Table of Contents

BOOK One: I’m Not Your Super Mother

CHAPTER ONE: Peer Pressure and Its Legacy.

I should have known I was in trouble when I had a dream that I was breastfeeding my eight-year old miniature dachshund, Piglet.

My biological clock finally wakes up when I am almost out of reproductive time, but I am still in denial and dread of becoming a smug parent. I consider questions of population control and the right time to have a baby but my personal decision-making is hampered by my mother’s interfering and illogical prodding to reproduce. I set myself a “Baby Bucket list” to complete before becoming a parent, as it wILL surely be the end of my life as I know it.

CHAPTER TWO: In My Own Time: All Babies Begin With An Idea Or An Insult.

A family dinner party for my brother’s birthday goes awry when family politics and innuendo, the history and future of a bitchy genetic line come humorously to life.

CHAPTER THREE: Good God What Have I Done.

My mother wonders if I have morning sickness or a hangover? How can I be pregnant already; I stopped taking birth control last week. Bad timing: managing a career, a terrified husband, a child to be and the medical condition called pregnancy, while trying to keep it all secret. In order to keep my sanity I begin nesting, and make my first baby purchase – a cage.

CHAPTER FOUR: A Real Mother

I come to terms with my own out of touch expectations upon news that the baby is breeched and I will have to have a C-Section. I abandon my birth plan and surrender to the baby after trying every wacked out method possible to turn her around including virtual headstands, and witch doctors.

CHAPTER FIVE: Happy Birthday Baby

Eva arrives butt first via Caesarian section and pees on the doctor. Her decorum ends as her life begins. My birth announcement does not go down well with all friends and relatives. Eva’s future godmother calls and accuses me of giving her a “stripper name.” My mother arrives at the hospital with an exercise matt and diet plan.

CHAPTER SIX: Babies Aren’t Just For Christmas.

I have my first nervous breakdown on Christmas Eve. Crying and naked I give the Christmas carolers the bird while they sing Silent Night outside my hospital room. I pump breast milk around the clock and after four nights without sleep I begin to have hallucinations about the future.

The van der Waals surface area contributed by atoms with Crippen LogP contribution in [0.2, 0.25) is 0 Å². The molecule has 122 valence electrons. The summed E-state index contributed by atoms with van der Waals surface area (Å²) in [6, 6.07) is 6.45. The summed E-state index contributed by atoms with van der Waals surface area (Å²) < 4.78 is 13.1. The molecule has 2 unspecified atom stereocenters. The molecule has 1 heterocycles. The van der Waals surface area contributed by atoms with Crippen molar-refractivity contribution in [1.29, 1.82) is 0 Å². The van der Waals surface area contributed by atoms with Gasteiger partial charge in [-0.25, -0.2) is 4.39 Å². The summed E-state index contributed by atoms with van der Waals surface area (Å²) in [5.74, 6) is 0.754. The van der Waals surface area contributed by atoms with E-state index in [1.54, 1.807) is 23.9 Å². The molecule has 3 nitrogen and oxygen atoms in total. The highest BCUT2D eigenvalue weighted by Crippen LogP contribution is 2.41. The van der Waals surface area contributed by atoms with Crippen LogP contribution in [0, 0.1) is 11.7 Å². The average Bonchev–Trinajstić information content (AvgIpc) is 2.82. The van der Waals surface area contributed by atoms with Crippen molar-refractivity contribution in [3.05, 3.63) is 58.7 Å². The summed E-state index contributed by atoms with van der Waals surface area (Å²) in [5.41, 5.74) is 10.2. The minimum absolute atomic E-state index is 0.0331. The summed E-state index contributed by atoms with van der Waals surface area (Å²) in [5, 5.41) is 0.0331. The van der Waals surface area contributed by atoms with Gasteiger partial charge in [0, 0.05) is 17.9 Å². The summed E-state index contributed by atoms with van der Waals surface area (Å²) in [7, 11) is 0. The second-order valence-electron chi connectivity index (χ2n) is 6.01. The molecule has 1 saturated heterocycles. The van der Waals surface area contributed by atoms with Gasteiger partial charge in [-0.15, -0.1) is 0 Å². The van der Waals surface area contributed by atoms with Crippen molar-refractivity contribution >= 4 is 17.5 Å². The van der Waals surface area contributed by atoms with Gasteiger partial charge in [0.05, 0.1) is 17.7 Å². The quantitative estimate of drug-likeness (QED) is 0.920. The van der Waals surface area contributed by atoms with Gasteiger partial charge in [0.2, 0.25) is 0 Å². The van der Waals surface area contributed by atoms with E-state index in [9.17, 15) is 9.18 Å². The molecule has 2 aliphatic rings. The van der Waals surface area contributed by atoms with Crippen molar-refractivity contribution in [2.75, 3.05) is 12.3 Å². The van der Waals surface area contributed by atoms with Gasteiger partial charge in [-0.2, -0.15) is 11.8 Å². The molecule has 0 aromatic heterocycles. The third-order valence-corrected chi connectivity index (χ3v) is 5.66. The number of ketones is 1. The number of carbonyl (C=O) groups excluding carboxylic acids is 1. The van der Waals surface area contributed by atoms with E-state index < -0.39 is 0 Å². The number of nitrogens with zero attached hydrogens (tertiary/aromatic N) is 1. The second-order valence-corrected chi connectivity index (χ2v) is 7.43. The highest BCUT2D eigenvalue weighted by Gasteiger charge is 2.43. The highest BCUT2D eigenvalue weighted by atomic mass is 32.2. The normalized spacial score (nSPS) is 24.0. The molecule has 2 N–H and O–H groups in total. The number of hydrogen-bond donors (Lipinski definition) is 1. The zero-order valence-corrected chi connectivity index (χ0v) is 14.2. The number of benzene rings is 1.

CHAPTER SEVEN: Month One: It Takes Eleven Days to Die from Sleep Deprivation but Add Breast Feeding and It’s About Six.

My mother deems me unfit and takes the baby from me, feeds her formula and takes me to the doctor for a mental evaluation where he diagnoses me with advanced mastitis, sleep deprivation, and hormonal fluctuation and then tells me that this is supposed to be the happiest time of my life. I am sent home with the order to give up breastfeeding. I give up for one night. In place of a supportive extended family I take advice from my psychic and my dog walker.

CHAPTER EIGHT: Month Two: Day Release And Baby Eva Gets A job.

I have my first nude episode, while pumping when my dogs get into a fight. “Why did I not wear pants this morning.”  I think. My in-laws arrive to provide much needed help while I walk around half naked with triple F breasts attached to a backpack pump. Eva has her first starring role on film in my movie, playing a boy. She smiles for the first time but it is short lived when her screams reach a new decibel with the onset of colic.

CHAPTER NINE: Month Three: Relationship S.O.S.

We have a relationship breakdown when my husband and I both refuse to take care of Eva and he accuses me of not having any interest in my child. I continue to work, pump breast milk often while driving a car, washing dishes and typing not to leave out taking care of a child full time without any help. People begin to ask me when the second baby is due and I reply “December 21st 2011” with emphasis on the year.

CHAPTER TEN: Month Four: Daycare, A Gift From The Universe

I get spotted naked with my breast pump in the car several times, once by a little boy in a playground parking lot while a cop drives by, making me feel half dutiful mother/ half pedo flasher. Finally at the age of four months, it was time for Eva to start daycare. At the time I had pangs of separation and great joys of freedom. After four months to have an hour without her in my arms and not asleep felt like being released from some sort of prison and I was relieved to have someone help me raise her, that wasn’t a disgruntled husband, or clock watching grandparents. With heartbreak I witness Eva’s first tear.